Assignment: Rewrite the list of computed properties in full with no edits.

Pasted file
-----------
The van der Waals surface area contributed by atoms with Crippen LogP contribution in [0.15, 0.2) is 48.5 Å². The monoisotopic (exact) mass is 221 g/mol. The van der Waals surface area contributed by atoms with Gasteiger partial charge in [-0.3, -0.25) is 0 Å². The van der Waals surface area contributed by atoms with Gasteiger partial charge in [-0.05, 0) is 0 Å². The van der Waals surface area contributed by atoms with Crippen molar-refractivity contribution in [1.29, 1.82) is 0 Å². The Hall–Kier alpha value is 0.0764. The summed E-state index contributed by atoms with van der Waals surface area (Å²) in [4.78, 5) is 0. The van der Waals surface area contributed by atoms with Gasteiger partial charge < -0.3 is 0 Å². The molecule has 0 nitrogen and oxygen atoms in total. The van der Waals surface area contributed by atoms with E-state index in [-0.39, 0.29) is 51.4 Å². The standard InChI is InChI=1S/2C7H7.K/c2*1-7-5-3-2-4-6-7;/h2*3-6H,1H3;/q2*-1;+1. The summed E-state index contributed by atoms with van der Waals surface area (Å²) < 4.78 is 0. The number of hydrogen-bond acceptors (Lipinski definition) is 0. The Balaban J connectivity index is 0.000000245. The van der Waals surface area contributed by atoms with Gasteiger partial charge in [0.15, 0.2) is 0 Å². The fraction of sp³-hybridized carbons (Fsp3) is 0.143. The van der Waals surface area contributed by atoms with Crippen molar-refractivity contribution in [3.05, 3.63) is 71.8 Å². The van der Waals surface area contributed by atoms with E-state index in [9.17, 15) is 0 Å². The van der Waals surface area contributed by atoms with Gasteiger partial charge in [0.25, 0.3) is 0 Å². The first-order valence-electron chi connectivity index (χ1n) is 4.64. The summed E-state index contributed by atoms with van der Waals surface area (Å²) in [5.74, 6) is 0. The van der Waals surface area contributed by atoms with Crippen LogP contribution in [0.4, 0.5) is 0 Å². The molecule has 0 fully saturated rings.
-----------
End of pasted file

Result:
The van der Waals surface area contributed by atoms with Crippen LogP contribution in [0.15, 0.2) is 48.5 Å². The monoisotopic (exact) mass is 221 g/mol. The van der Waals surface area contributed by atoms with Gasteiger partial charge in [-0.3, -0.25) is 0 Å². The van der Waals surface area contributed by atoms with Gasteiger partial charge in [-0.05, 0) is 0 Å². The van der Waals surface area contributed by atoms with Crippen molar-refractivity contribution in [1.29, 1.82) is 0 Å². The Hall–Kier alpha value is 0.0764. The summed E-state index contributed by atoms with van der Waals surface area (Å²) in [4.78, 5) is 0. The van der Waals surface area contributed by atoms with Gasteiger partial charge < -0.3 is 0 Å². The molecule has 0 nitrogen and oxygen atoms in total. The van der Waals surface area contributed by atoms with E-state index in [-0.39, 0.29) is 51.4 Å². The standard InChI is InChI=1S/2C7H7.K/c2*1-7-5-3-2-4-6-7;/h2*3-6H,1H3;/q2*-1;+1. The summed E-state index contributed by atoms with van der Waals surface area (Å²) < 4.78 is 0. The number of hydrogen-bond acceptors (Lipinski definition) is 0. The Balaban J connectivity index is 0.000000245. The van der Waals surface area contributed by atoms with Gasteiger partial charge in [0.15, 0.2) is 0 Å². The fraction of sp³-hybridized carbons (Fsp3) is 0.143. The van der Waals surface area contributed by atoms with Crippen molar-refractivity contribution in [3.05, 3.63) is 71.8 Å². The van der Waals surface area contributed by atoms with E-state index in [9.17, 15) is 0 Å². The van der Waals surface area contributed by atoms with Gasteiger partial charge in [0.25, 0.3) is 0 Å². The first-order valence-electron chi connectivity index (χ1n) is 4.64. The summed E-state index contributed by atoms with van der Waals surface area (Å²) in [5.74, 6) is 0. The van der Waals surface area contributed by atoms with Crippen LogP contribution in [0.4, 0.5) is 0 Å². The molecule has 0 fully saturated rings.